Validity and Reliability of a 15 Hz GPS Device for Court-Based Sports Movements

Tessaro E., Williams J.H.

Aim: The aim of this study was to determine the criterion validity and reliability of a 15Hz GPS unit during court-based movements that simulate activities encountered during a tennis match.


Twenty GPS units were used (SPI HPU, GPSports, 15 Hz GPS, 100Hz/16g accelerometer, 50Hz magnetometer). A calibrated trundle wheel was used as the criterion device (Meter-Man MK45M, Komelon, 363cm diameter, 1.141m circumference, 0.1m resolution). The wheel was calibrated against a 100m steel tape before and after each day, with no changes observed during the day’s session or between days. Two HPU SPI units (paired units) were attached to the wheel, 8 and 15 cm directly above the axis of the wheel and 2.5 cm lateral to the pivot point of the wheel, enabling comparisons between individual GPS units and the wheel (criterion validity) as well as between paired units (inter-unit reliability). Four trials were conducted to test the validity and reliability of the units. Standard course paths were followed as closely as possible, and the start and stop times of each trial were recorded using a GPS-linked digital watch.

The distance trial (DIST) consisted of four laps of a regulation 400m running track. The GPS units and wheel traveled along an imaginary line 0.3m from the inside of lane one, with the wheel and units passing through 100m intervals with alternating speeds similar to a jog, run, and sprint.

The three court-based trials were performed on a regulation tennis court. The shuttle run trial (SHUT) involved the wheel following a path along the singles baseline (8.2m), pivoting 180°, and then returning to the starting point. Five sets of three laps were performed with a 20 sec pause between sets (246 m total distance). During the change of direction trial (COD), the wheel followed a course consisting of five segments and four turns. The random movement trial (RAND) consisted of five, 10 sec sets of random movements within the singles court.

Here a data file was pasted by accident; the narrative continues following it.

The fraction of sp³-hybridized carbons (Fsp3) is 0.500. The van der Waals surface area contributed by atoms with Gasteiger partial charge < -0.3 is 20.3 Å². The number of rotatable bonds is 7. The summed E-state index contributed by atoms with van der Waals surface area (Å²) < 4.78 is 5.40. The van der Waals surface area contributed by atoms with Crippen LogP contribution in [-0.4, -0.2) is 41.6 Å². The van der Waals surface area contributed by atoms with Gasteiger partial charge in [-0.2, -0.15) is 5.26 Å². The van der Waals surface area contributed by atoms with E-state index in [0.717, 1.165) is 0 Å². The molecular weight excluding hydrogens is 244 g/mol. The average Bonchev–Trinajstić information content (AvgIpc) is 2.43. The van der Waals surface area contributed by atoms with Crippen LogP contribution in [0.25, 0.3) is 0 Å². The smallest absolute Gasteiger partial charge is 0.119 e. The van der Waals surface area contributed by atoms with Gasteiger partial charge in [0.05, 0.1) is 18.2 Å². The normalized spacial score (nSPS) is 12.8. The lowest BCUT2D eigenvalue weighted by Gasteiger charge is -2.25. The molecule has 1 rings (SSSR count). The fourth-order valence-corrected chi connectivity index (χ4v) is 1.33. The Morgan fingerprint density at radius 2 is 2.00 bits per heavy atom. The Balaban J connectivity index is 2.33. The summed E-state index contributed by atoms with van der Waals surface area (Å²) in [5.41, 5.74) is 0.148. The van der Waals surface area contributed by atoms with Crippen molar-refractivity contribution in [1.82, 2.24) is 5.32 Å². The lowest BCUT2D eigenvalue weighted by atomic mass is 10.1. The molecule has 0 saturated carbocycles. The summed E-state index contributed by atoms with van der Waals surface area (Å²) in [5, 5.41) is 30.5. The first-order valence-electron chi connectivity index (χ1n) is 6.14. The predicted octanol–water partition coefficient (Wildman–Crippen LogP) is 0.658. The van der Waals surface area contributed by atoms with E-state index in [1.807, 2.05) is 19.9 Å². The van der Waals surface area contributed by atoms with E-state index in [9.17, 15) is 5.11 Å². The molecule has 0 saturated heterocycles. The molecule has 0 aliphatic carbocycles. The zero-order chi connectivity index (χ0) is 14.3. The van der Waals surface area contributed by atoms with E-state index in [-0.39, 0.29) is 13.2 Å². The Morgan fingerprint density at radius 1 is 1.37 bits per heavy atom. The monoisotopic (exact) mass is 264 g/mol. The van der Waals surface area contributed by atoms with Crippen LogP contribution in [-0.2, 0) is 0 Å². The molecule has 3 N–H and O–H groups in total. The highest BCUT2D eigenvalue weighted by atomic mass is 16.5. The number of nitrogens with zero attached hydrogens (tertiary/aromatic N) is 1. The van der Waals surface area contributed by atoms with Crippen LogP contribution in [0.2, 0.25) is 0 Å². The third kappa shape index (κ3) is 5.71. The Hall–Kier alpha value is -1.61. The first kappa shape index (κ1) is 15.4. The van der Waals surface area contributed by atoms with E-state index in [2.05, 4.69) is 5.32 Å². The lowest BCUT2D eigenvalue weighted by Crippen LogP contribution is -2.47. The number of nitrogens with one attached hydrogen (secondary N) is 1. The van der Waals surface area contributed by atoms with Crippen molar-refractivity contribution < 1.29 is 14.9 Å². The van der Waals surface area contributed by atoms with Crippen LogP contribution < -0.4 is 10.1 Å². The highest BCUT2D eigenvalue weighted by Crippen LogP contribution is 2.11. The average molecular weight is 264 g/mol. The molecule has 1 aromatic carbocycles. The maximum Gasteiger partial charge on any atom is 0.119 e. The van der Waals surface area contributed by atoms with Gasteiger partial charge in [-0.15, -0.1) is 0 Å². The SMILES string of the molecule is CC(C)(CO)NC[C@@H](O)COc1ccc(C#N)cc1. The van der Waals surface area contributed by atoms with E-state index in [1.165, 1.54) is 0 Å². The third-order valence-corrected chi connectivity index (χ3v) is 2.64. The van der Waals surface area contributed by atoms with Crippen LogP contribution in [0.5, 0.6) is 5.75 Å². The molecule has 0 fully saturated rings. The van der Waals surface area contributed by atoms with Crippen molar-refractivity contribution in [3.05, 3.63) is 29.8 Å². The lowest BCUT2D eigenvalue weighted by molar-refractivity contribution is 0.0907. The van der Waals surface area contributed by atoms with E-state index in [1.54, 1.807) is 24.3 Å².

Cohen’s d was used to calculate effect sizes between unit and wheel distances, and Bland-Altman plots were used to determine the agreement between the GPS- and wheel-measured distances. Root mean square (RMS) errors and intraclass correlation coefficients (ICC) were also computed to evaluate agreement between devices.


Typical GPS position recordings for the four trials showed noticeable differences between the standard paths and the GPS determinations (±0.5m), as high-speed movements and rapid directional changes made it difficult for the wheel to precisely track the specific path. The wheel and GPS units over-estimated the standard distances by 1.0-2.5%. However, Cohen’s d classified differences between the wheel and units as trivial and small. Mean RMS error values between the two devices were < 2% for three of the four trials. Intraclass coefficient (ICC) values were quite high (>0.95). Bland-Altman plots of the total distances for the four trials showed mean bias values were negative, indicating an overestimation of wheel distance by the GPS units, but bias values were small, less than 2.5m and less than 2%. The limits of agreement (LOA) were within an acceptable range for all trials. For all trials combined, 96.25% of the difference measurements fell within the LOA. Inter-unit reliability for paired units was also good, with mean RMS error and bias values within acceptable ranges.

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